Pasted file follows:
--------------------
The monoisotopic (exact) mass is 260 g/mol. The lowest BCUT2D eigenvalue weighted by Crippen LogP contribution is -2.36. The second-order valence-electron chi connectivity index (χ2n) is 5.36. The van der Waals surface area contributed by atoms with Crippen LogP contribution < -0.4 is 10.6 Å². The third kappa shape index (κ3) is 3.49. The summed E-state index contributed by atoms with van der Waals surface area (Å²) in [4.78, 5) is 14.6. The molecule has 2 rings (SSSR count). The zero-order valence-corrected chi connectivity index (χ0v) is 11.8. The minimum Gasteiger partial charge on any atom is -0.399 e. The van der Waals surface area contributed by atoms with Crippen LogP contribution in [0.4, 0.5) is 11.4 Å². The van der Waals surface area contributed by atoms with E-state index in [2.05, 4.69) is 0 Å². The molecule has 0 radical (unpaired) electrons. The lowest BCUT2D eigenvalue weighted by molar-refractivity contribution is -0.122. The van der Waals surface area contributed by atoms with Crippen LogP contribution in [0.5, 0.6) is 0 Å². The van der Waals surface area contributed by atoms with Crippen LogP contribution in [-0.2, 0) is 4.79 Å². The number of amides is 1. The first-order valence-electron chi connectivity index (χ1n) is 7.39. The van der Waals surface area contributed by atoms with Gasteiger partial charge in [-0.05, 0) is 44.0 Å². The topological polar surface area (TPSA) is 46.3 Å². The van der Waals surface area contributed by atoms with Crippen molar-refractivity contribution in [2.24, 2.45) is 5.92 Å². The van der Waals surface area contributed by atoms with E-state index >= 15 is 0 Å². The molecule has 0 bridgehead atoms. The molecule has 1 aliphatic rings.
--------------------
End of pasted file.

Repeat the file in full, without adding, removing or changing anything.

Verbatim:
The monoisotopic (exact) mass is 260 g/mol. The lowest BCUT2D eigenvalue weighted by Crippen LogP contribution is -2.36. The second-order valence-electron chi connectivity index (χ2n) is 5.36. The van der Waals surface area contributed by atoms with Crippen LogP contribution < -0.4 is 10.6 Å². The third kappa shape index (κ3) is 3.49. The summed E-state index contributed by atoms with van der Waals surface area (Å²) in [4.78, 5) is 14.6. The molecule has 2 rings (SSSR count). The zero-order valence-corrected chi connectivity index (χ0v) is 11.8. The minimum Gasteiger partial charge on any atom is -0.399 e. The van der Waals surface area contributed by atoms with Crippen LogP contribution in [0.4, 0.5) is 11.4 Å². The van der Waals surface area contributed by atoms with E-state index in [2.05, 4.69) is 0 Å². The molecule has 0 radical (unpaired) electrons. The lowest BCUT2D eigenvalue weighted by molar-refractivity contribution is -0.122. The van der Waals surface area contributed by atoms with Crippen LogP contribution in [0.5, 0.6) is 0 Å². The van der Waals surface area contributed by atoms with Crippen LogP contribution in [-0.2, 0) is 4.79 Å². The number of amides is 1. The first-order valence-electron chi connectivity index (χ1n) is 7.39. The van der Waals surface area contributed by atoms with Gasteiger partial charge in [-0.05, 0) is 44.0 Å². The topological polar surface area (TPSA) is 46.3 Å². The van der Waals surface area contributed by atoms with Crippen molar-refractivity contribution in [2.24, 2.45) is 5.92 Å². The van der Waals surface area contributed by atoms with E-state index >= 15 is 0 Å². The molecule has 0 bridgehead atoms. The molecule has 1 aliphatic rings.